Description: No company’s influence in modern society is more fraught and unresolved. Facebook faces credible accusations of serious impacts on democracy globally, of privacy of its users, and on digital addiction. The company is trying to do right, but its business model creates resistance. What should it do now? What should society do?
The following transcript has been lightly edited for readability.
Can Facebook Recover?
(Transcription by RA Fisher Ink)
Kirkpatrick: As you know from seeing the cover of our magazine and if you know me, this is a subject that I care a lot about, not just because I happen to have written a book about it but—I wrote a book about Facebook—because I really thought it was an unusually important company. I think what you’ll find is we have four panelists, all of whom also have always believed Facebook is an unusually important company, unusually important service, with an unusually important role in the world.
However, all five of us who will be up here have switched our views to be extremely alarmed in one way or another, each in a different way. So I’m quite excited to introduce you to them as soon as we get the unusual number of chairs on the stage. But I don’t think anybody would have much dispute with the idea that Facebook is in a kind of crisis, although I’ll say that one group that doesn’t seem to believe that is the securities analysts who were asking Mark and Sheryl and the CFO the questions on the most recent earnings call.
Panelists, please come up and I’ll continue. Wall Street is more or less sanguine. That’s what was quite clearly evident on the earnings call. Only one question really addressed the issues that for many of are the central issues, which is how can Facebook continue having a fundamentally positive role in society? And before we start, I should also say I very specifically and firmly asked Facebook if they would send someone to talk at this conference, not necessarily to be on this session although they could have if they would have—I would have had them before, after, during, whatever. All their executives were too busy. That was their response. So I think that’s predictable, unfortunately, because it’s in a pattern that they have established now of essentially evading the dialogue that they’ve created the need for.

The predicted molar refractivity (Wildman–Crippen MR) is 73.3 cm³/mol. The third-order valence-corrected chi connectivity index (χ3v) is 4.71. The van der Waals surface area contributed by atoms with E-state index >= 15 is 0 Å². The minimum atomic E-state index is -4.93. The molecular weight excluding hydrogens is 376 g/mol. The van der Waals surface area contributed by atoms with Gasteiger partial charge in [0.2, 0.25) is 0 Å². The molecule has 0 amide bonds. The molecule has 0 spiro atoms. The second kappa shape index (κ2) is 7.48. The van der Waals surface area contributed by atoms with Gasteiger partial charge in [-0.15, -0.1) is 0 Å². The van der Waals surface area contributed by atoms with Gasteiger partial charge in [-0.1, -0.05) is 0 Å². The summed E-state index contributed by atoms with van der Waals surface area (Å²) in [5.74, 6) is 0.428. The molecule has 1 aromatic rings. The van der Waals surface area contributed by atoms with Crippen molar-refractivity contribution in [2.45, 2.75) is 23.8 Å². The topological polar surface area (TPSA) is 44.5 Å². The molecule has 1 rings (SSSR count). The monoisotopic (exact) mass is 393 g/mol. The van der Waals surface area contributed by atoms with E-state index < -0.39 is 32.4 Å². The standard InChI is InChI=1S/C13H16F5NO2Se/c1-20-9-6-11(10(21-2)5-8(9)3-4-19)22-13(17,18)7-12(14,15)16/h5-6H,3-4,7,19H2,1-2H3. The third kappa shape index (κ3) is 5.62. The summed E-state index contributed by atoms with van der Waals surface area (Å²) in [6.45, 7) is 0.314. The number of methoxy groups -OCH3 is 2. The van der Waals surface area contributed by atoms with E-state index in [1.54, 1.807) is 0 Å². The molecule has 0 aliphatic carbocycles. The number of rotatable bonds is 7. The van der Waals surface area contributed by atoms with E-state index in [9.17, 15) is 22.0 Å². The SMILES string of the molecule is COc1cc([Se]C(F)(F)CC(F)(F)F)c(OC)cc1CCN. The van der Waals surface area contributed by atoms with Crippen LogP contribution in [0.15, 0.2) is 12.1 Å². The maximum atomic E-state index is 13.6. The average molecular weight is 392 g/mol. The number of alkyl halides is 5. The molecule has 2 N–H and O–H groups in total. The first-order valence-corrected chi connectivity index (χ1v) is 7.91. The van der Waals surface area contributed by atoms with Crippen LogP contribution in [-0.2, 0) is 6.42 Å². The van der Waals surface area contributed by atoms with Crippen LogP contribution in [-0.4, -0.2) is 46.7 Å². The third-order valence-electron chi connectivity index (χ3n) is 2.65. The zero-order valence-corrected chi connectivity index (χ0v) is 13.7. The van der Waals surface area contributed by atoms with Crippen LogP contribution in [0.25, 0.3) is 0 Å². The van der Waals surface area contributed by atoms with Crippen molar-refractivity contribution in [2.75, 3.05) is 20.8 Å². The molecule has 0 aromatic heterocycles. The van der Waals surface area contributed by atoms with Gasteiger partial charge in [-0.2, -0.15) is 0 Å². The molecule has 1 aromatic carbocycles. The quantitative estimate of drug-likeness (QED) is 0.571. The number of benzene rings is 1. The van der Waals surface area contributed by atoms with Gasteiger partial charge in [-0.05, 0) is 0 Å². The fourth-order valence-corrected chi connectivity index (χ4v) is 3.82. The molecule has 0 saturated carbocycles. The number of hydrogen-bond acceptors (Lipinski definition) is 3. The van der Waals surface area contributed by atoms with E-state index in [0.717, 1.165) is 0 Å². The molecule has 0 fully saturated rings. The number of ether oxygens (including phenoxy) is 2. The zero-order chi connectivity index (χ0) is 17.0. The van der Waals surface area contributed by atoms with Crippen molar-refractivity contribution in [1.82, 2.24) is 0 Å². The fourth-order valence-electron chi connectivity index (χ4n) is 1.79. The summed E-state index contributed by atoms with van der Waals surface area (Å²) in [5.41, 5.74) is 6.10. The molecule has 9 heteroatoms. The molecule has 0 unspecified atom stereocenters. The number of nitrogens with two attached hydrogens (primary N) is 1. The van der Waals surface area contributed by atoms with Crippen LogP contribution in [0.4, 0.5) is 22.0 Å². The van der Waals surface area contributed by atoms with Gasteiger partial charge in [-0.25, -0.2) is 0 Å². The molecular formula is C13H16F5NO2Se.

But anyway, let me now introduce the panelists. We’ll start with Wael at the end. Very, very honored and pleased by every single one of these people being on the panel but you know, Wael became world famous during Arab Spring, as the activist who was a Google employee in Egypt using Facebook, [and] really did a lot of catalytic organizing of what became the movement to bring down Mubarak. Things that have subsequently happened in Egypt have not been quite as gratifying; he now lives here. He wrote a book called Revolution 2.0. He’s also been on quite a personal journey, which he and I have discussed and maybe he’ll reflect on a little bit in terms of thinking about what really is happening with technology as a tool for activism and society generally.